Ensure that your client’s confidential information stays confidential.
By Nicole Black, Lawyer
Many believe that cloud computing is the future of computing. That’s why so many businesses, including law firms, are moving to the cloud more quickly than ever before. In fact, according to the results of the American Bar Association’s 2013 Legal Technology Survey, lawyers’ use of cloud computing software to manage their law firms increased by more than 30% in 2013, with nearly one-third of all lawyers surveyed reporting that they used cloud computing software in their law practices.
So, why are so many lawyers using cloud computing? According to the survey results, 74% of the lawyers surveyed cited convenient access as one of the best selling points of cloud computing. The next most popular feature was 24/7 access, with 63% citing that feature, and affordability came in third at 56%. The bottom line: lawyers use cloud-based law practice management systems because they increase both productivity and profits.
Of course, like any type of computing system, cloud computing isn’t perfect, but no type of data storage system is risk-free. This applies equally to any type of third-party outsourcing, whether it is the outsourcing of administrative tasks, or the outsourcing of the management of your law firm’s physical or digital data.
Lawyers have always entrusted confidential data to third parties, including process servers, court employees, cleaning crews, summer interns, document processing companies, external copy centers, and legal document delivery services. Absolute security has never been required in these situations. Rather, lawyers are required to exercise due diligence by taking reasonable steps to ensure that confidential client data remains safe and secure.
And, as all of the ethics boards that have addressed this issue have concluded, the standards applied to cloud computing are no different. See, for example, Alabama (Formal Opinion No. 2012-184), Arizona (Opinion 09-04), California (Opinion 2010-179), Florida (Proposed Advisory Opinion 12-3), Iowa (Opinion 11-01), Maine (Opinion 194), Massachusetts (Opinion 12-03), New Hampshire (Opinion 2012-13/4), New Jersey (Opinion 701), New York (Opinion 842 and Opinion 940), Nevada (Opinion 33), North Carolina (2011 Formal Ethics Opinion 6), Oregon (Opinion 2011- 188), Pennsylvania (Opinion 2011- 200), Vermont (Opinion 2010-6), and Virginia (Legal Ethics Opinion 1872).1
A good example of the opinions that have been issued regarding lawyers’ use of cloud computing is Committee Advisory Opinion #2012-13/4, handed down by the New Hampshire Bar Association Board of Governors.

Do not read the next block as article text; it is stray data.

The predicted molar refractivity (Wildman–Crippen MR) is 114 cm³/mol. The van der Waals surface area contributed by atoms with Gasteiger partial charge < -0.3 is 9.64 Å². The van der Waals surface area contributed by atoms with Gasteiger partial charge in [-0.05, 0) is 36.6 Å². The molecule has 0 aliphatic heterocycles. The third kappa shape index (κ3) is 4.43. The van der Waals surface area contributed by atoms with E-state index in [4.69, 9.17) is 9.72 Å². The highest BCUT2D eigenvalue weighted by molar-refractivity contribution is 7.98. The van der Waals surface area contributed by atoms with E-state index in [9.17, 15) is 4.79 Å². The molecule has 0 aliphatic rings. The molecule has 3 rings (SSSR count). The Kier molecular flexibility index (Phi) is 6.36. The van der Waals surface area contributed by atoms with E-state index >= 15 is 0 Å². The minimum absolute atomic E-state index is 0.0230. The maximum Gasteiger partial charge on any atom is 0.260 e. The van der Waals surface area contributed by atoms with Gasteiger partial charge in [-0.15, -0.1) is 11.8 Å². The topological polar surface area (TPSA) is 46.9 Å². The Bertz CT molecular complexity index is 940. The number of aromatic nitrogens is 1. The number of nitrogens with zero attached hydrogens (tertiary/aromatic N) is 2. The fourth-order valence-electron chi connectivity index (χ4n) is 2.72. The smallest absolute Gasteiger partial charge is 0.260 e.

In this case, the Committee gave the green light to lawyers seeking to use cloud computing, noting that lawyers routinely outsource the handling of confidential data to third parties: “As noted in NH Bar Ethics Op. 2011-12/5, ‘Lawyers regularly engage companies to provide support services. Banks hold client funds; telephone companies carry privileged communications; credit card companies facilitate the payment of bills; computer consultants maintain necessary technology.’ When engaging a cloud computing provider or an intermediary who engages such a provider, the responsibility rests with the lawyer to ensure that the work is performed in a manner consistent with the lawyer’s professional duties.”
The Committee then concluded that lawyers are not required to ensure absolute security when it comes to confidential client data and that lawyers may use cloud computing if they exercise reasonable care when doing so: “It bears repeating that a lawyer’s duty is to take reasonable steps to protect confidential client information, not to become an expert in information technology. When it comes to the use of cloud computing, the Rules of Professional Conduct do not impose a strict liability standard. As one ethics committee observed, ‘Such a guarantee is impossible, and a lawyer can no more guarantee against unauthorized access to electronic information than he can guarantee that a burglar will not break into his file room, or that someone will not illegally intercept his mail or steal a fax.’”
In other words, it is your duty to ensure that the third parties to whom you entrust your data and who have access to the computer servers that house your data meet the same security obligations as any other third party to whom you entrust confidential client files. Regardless of who has access to your data or what format the data takes, the steps you take are always the same: ensure that your client’s confidential information stays confidential. The standards applicable to computer-generated are no different than those applied to digital data, even when that data resides in the cloud.
 For a complete list of the ethics decisions issued about cloud computing, see the American Bar Association’s handy comparative chart, which can be found online online: www.americanbar.org/groups/departments_offices/legal_technology_resources/resources/charts_fyis/cloud-ethics-chart.html.
Nicole Black is a Rochester, New York attorney and Director of Business Development and Community Relations at MyCase.com, an intuitive law practice management system for the modern law firm. She is the author of the ABA book Cloud Computing for Lawyers, co-author of the ABA book Social Media for Lawyers: the Next Frontier, and co-author of Criminal Law in New York, a West-Thomson treatise. www.mycase.com